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The Learning Curve: Bosnian and American Law

For my first article of “The Learning Curve,” I discussed sexism in pre-health education and in medicine with a pre-med peer of mine in the Women’s and Gender Studies undergraduate program at Saint Louis University. 

 

For the second piece in this series, I sat down with Lejla Bukvic, another peer of mine. Lejla introduces herself exactly as she wants to be introduced, so enjoy the interview in which we talk about her Bosniak identity, the law, research, and bias. 

 

Annie: Alright so it’s March 3rd and it is also Super Tuesday across the United States. And this will probably be a couple of weeks before this article is published, however, before election results are in and before we know everything and we probably get pretty sad. We were just talking that we both think that the primary and the actual election are probably going to be pretty sour for the county, the Democrats, the left. I’m here today with Lejla Bukvic; how do you find hope? How do you energize yourself? Who are you? What’s your story?

 

Lejla: Alright let’s start with who I am I guess and then we can move to the election. So I am a young woman, an undergraduate student at SLU, I’m Bosnian, I grew up Muslim. I am a little less Muslim now, a lotta’ less Muslim now. But I mean my family’s still Muslim, I’m culturally Muslim. I’m a Gender Studies major and an English major. I’m a sister, like an actual one and not a sorority one. I was one but that’s over. I’m a feminist. 

 

A: It’s interesting that you finished with that one. Why was that one last?

 

L: I think it gives a punch at the end. Like i’m all of these things but they are all influenced by that last one. Like I’m a sister but I’m a sister in a feminist way. I’m a daughter but I’m a daughter in a feminist way. I’m a Muslim but I’m a Muslim feminist. I think it will make you think about the rest of my identities if you end on that one. 

 

But then, I don’t know, the election! That’s like a big swing!

 

A: It is a pretty big swing! You were just mentioning that you’ve donated to a bunch of democratic campaigns throughout the last couple months and now like a lot of the people you were supporting with your money, which is a pretty big deal, have dropped out, some within the last few days. Which sucks! Yeah. So, as a woman who identifies as a Muslim from Bosnia, how does this election engage with your identiies?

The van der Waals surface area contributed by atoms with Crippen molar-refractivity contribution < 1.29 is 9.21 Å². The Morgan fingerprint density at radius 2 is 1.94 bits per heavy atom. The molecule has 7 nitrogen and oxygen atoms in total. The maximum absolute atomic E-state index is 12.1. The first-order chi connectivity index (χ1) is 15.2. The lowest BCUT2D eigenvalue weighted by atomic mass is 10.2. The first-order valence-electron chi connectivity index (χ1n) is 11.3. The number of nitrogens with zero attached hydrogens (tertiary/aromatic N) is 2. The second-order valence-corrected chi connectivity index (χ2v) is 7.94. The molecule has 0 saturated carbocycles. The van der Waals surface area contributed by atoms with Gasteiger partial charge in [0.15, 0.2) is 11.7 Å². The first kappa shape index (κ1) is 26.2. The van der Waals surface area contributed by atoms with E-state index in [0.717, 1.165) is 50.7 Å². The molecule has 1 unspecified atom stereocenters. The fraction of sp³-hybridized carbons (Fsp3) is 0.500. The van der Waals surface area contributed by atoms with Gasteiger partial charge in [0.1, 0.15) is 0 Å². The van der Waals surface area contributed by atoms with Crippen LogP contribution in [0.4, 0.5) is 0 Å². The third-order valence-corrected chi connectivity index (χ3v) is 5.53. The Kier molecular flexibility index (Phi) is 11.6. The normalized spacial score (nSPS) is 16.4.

L: I guess I would say I’m not as upset that people are dropping out or maybe my first choice isn’t gonna make it. My first choice is not Joe Biden. But if it’s him it’s him, right? Like I come from a place where we have three presidents and they all take turns being the president. There’s a lot of underlying nationalism in my country. There’s a lot of underlying nationalism here but no one seems to really notice it. They equate it to being patriotic but patriotism and nationalism are two very different things, but there is a fine line. But at least in my home country the president takes turns. And here it’s like this one might not, he might stay in office. And even if, let’s say the Democrats do win the election, he could say, “No, that’s a hoax, I’m staying.” That’s what I’m super worried about.

 

I think a lot of Americans don’t think that’s a possibility.

 

A: We trust the process.

 

L: You really trust the process. I’ve seen the process completely diminished and crumble in my country. It still doesn’t work properly and it’s really hard to come back from something like that, seeing the process crumble in front of your eyes. Because trust is completely gone. Despite the fact of what’s going on in America, Americans still find trust in one another. Like I trust the person next to me despite the fact that they may or may not be a Trump supporter to still respect my rights as a person. They might not agree with my views but they won’t kill me for them. 

 

Whereas over there in my country they might. And they do. So I’m still grateful that there is still a process here. But I’m much more skeptical than your Average Joe. 

 

A: So since I did not plan for this at all let’s keep with the legal route. So you’re a WGS (Women’s and Gender Studies) major and an English major. You have experience working as a paralegal for an attorney. You’ve mentioned in class that you want to go to law school. Tell me about what drives you in the morning? What is the law to you? Especially in the U.S. as a Bosnian woman? How do you engage with American political thought and with your own?